Fresh into the new role, it was genuinely inspiring to chat with Ralph about how artists drive a city’s identity and how whitewashed depictions of history can be remedied by centering BIPOC voices. As a former theatre producer, director and playwright with firsthand experience in how the arts can jumpstart an audience’s empathy system, Ralph struck me as an ideal leader to oversee the payout of basic income to local artists, supply supports for educators operating in a digital environment, and provide much-needed funds for arts organizations through the SFAC’s robust granting apparatus. With US vaccination rates on target to allow the safe reopening of many spaces in the arts and culture sector by summer, Remington and the Commision are focused on ensuring that the arts landscape people return to is significantly more vital and equitable than they left it.
How is the SFAC contributing to the DEI efforts of San Francisco organizations?
SFAC has a legislative mandate that dates back to the early nineties, requiring our public funding to prioritize BIPOC communities and artists as well as women and people with disabilities. So this cultural equity endowment fund is one of the first of its kind in the nation. We give millions of dollars a year to these historically underserved communities. But our work has evolved to do even more over the last decade; we’ve upped our game in terms of outreach and technical assistance to ensure that the artists we commission for public art, who exhibit in our galleries, or those we fund through our grants are representative of these BIPOC or LGBTQ communities that define San Francisco’s rich diversity.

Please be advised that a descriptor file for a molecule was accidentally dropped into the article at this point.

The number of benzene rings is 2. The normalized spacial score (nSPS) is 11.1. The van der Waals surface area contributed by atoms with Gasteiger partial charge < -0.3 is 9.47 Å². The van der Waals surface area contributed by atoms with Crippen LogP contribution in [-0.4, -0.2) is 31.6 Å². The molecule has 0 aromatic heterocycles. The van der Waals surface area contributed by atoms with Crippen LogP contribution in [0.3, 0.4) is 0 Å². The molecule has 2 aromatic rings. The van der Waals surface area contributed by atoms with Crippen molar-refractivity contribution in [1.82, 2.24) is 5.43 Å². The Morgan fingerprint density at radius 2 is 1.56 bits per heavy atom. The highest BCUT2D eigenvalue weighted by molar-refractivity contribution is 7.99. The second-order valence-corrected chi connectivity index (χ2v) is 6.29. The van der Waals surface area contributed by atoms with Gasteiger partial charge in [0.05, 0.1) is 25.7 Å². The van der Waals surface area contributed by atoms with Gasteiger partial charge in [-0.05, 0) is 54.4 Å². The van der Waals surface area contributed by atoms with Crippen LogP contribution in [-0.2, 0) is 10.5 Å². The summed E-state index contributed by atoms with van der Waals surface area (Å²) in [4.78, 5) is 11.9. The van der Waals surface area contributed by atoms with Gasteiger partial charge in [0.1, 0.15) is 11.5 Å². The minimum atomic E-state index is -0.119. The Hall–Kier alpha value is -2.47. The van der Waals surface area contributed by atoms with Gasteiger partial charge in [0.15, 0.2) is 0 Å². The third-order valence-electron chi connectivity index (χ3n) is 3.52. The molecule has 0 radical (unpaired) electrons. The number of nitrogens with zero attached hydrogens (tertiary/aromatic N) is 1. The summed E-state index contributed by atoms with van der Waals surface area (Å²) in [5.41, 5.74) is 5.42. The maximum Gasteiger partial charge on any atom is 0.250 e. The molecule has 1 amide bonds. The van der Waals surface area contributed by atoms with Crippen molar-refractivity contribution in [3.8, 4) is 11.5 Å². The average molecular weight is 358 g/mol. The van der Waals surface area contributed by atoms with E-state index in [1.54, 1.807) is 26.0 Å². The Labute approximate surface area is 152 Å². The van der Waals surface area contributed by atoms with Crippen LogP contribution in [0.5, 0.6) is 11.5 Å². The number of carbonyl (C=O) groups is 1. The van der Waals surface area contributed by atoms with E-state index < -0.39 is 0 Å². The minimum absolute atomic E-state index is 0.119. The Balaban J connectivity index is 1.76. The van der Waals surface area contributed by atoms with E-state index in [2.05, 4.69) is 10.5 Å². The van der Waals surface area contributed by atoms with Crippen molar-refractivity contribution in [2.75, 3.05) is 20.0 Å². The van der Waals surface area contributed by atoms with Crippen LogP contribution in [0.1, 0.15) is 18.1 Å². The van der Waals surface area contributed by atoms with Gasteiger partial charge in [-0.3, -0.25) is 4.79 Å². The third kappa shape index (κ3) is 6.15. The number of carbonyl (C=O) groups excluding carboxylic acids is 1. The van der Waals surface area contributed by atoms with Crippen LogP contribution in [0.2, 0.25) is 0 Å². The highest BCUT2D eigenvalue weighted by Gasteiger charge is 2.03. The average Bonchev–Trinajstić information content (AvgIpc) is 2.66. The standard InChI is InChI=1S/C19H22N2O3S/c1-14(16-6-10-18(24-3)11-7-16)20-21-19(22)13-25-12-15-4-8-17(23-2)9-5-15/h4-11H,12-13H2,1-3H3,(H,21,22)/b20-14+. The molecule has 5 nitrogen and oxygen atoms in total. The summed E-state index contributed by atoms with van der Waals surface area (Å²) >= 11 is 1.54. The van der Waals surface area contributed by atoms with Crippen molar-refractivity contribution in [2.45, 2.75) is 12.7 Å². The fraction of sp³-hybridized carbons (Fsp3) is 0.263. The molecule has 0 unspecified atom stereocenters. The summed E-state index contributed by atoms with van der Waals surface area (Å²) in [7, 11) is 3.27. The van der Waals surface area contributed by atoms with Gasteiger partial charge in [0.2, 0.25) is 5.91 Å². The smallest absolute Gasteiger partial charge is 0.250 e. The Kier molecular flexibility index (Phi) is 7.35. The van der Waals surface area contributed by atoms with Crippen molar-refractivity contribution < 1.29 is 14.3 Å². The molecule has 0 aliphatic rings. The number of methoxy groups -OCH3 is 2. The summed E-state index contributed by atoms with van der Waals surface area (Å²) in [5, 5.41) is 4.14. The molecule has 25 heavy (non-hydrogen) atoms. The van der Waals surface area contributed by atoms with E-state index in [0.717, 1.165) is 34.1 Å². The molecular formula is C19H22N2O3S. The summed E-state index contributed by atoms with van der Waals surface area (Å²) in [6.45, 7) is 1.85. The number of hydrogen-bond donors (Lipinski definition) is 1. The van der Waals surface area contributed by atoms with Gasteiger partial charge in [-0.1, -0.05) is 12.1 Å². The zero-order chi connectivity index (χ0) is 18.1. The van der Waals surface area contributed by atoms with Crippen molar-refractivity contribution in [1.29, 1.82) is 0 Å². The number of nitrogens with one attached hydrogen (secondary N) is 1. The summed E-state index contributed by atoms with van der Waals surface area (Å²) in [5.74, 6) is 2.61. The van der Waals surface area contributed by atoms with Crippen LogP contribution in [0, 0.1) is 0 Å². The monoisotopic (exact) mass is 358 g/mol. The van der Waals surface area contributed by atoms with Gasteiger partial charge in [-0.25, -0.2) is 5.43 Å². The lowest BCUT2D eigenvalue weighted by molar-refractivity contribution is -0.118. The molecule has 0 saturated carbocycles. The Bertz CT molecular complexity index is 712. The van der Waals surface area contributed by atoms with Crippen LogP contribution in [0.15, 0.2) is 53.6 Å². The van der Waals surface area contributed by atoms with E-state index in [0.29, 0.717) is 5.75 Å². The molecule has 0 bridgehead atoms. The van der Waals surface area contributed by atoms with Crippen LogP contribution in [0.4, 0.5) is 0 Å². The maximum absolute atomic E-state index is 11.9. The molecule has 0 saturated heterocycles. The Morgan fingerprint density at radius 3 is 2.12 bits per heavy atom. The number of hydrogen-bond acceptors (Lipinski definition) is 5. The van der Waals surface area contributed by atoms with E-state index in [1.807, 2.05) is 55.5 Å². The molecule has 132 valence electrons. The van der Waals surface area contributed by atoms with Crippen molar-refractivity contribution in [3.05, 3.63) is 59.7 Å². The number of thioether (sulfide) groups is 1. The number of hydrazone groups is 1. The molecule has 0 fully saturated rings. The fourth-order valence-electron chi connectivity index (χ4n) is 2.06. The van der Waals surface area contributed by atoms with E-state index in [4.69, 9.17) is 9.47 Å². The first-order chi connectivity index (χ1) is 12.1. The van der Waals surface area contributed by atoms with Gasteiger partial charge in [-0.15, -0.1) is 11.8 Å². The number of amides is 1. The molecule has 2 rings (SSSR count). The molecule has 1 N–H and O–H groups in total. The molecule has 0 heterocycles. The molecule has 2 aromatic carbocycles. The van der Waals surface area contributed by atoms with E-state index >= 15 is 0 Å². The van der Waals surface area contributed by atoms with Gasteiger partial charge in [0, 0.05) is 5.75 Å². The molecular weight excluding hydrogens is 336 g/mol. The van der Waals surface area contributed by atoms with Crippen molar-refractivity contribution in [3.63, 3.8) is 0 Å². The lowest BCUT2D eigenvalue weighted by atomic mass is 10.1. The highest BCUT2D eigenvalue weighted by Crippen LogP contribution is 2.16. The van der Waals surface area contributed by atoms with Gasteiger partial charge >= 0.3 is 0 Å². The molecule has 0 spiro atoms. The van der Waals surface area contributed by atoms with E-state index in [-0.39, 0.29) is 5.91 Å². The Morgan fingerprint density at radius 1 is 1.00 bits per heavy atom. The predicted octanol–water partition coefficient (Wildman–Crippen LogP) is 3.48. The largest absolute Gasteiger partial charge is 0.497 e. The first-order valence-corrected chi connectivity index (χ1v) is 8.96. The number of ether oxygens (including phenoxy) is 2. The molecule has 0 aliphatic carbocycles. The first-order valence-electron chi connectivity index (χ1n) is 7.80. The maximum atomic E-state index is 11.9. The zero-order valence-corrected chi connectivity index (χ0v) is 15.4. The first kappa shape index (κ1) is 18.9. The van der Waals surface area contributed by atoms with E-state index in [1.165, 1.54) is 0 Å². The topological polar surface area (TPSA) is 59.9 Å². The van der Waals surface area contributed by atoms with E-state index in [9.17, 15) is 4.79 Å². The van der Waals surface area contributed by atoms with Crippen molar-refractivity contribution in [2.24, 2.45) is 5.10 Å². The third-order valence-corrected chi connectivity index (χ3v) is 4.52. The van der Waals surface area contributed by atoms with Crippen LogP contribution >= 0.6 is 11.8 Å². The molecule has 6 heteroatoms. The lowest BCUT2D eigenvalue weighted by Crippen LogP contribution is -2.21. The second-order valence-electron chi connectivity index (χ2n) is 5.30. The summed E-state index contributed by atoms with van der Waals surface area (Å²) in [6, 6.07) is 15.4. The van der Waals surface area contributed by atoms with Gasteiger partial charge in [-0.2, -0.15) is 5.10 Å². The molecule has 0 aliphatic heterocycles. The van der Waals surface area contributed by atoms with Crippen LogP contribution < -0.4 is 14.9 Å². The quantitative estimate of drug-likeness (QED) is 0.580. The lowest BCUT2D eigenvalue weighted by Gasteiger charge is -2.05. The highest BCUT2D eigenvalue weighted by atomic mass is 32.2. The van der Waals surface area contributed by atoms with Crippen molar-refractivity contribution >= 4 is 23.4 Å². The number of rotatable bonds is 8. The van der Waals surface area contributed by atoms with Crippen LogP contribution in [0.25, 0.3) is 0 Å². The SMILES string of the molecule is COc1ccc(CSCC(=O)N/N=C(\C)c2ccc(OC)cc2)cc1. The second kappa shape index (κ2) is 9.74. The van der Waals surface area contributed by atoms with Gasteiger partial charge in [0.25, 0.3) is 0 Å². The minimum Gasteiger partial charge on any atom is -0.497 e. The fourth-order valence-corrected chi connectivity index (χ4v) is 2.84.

The cultural centres we support are rooted in communities of colour, and more recently, San Francisco voters passed legislation to stabilize arts funding from year to year with an emphasis for funding BIPOC-led and BIPOC-serving organizations. We’re also going to roll out, in the coming weeks, funding to serve the Black community as part of the city’s effort to reallocate funding from law enforcement. Post-George Floyd, Mayor London Breed moved $120 million from law enforcement to cultural efforts. So doing our work with an anti-racist lens is ongoing because inequities will remain for a long time. Our country was built on it—in fact, I almost left and went to your country if the election had gone otherwise (laughs). Fortunately it didn’t, not that I wouldn’t have wanted to live in Toronto.